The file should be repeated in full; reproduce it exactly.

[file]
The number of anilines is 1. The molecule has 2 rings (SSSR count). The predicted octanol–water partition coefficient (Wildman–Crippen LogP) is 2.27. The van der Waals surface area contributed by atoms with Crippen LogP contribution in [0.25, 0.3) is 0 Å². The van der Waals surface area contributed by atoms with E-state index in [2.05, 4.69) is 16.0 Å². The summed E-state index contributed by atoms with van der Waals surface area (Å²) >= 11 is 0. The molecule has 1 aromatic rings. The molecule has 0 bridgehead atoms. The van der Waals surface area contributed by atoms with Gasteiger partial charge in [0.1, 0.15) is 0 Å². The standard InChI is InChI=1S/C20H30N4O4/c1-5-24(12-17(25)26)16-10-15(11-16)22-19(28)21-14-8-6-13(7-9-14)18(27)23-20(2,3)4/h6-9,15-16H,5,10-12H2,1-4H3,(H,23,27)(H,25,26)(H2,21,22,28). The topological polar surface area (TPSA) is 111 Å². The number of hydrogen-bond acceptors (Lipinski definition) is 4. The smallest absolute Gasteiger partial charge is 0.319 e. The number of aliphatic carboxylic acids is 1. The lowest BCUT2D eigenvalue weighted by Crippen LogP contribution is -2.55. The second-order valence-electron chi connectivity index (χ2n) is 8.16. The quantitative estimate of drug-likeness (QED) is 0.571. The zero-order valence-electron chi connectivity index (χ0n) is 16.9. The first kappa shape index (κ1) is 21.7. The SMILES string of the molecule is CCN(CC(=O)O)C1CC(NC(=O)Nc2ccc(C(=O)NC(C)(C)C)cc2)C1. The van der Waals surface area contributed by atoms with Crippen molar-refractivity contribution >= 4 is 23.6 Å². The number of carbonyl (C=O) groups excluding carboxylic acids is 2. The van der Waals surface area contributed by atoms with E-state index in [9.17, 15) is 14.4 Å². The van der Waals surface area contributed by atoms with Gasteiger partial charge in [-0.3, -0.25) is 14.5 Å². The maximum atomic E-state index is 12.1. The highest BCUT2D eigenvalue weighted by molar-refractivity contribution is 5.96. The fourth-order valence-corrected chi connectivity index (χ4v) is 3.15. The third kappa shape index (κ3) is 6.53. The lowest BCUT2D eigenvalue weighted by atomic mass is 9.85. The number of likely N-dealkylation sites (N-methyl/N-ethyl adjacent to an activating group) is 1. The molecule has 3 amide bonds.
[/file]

The number of anilines is 1. The molecule has 2 rings (SSSR count). The predicted octanol–water partition coefficient (Wildman–Crippen LogP) is 2.27. The van der Waals surface area contributed by atoms with Crippen LogP contribution in [0.25, 0.3) is 0 Å². The van der Waals surface area contributed by atoms with E-state index in [2.05, 4.69) is 16.0 Å². The summed E-state index contributed by atoms with van der Waals surface area (Å²) >= 11 is 0. The molecule has 1 aromatic rings. The molecule has 0 bridgehead atoms. The van der Waals surface area contributed by atoms with Gasteiger partial charge in [0.1, 0.15) is 0 Å². The standard InChI is InChI=1S/C20H30N4O4/c1-5-24(12-17(25)26)16-10-15(11-16)22-19(28)21-14-8-6-13(7-9-14)18(27)23-20(2,3)4/h6-9,15-16H,5,10-12H2,1-4H3,(H,23,27)(H,25,26)(H2,21,22,28). The topological polar surface area (TPSA) is 111 Å². The number of hydrogen-bond acceptors (Lipinski definition) is 4. The smallest absolute Gasteiger partial charge is 0.319 e. The number of aliphatic carboxylic acids is 1. The lowest BCUT2D eigenvalue weighted by Crippen LogP contribution is -2.55. The second-order valence-electron chi connectivity index (χ2n) is 8.16. The quantitative estimate of drug-likeness (QED) is 0.571. The zero-order valence-electron chi connectivity index (χ0n) is 16.9. The first kappa shape index (κ1) is 21.7. The SMILES string of the molecule is CCN(CC(=O)O)C1CC(NC(=O)Nc2ccc(C(=O)NC(C)(C)C)cc2)C1. The van der Waals surface area contributed by atoms with Crippen molar-refractivity contribution >= 4 is 23.6 Å². The number of carbonyl (C=O) groups excluding carboxylic acids is 2. The van der Waals surface area contributed by atoms with E-state index in [9.17, 15) is 14.4 Å². The van der Waals surface area contributed by atoms with Gasteiger partial charge in [-0.3, -0.25) is 14.5 Å². The maximum atomic E-state index is 12.1. The highest BCUT2D eigenvalue weighted by molar-refractivity contribution is 5.96. The fourth-order valence-corrected chi connectivity index (χ4v) is 3.15. The third kappa shape index (κ3) is 6.53. The lowest BCUT2D eigenvalue weighted by atomic mass is 9.85. The number of likely N-dealkylation sites (N-methyl/N-ethyl adjacent to an activating group) is 1. The molecule has 3 amide bonds.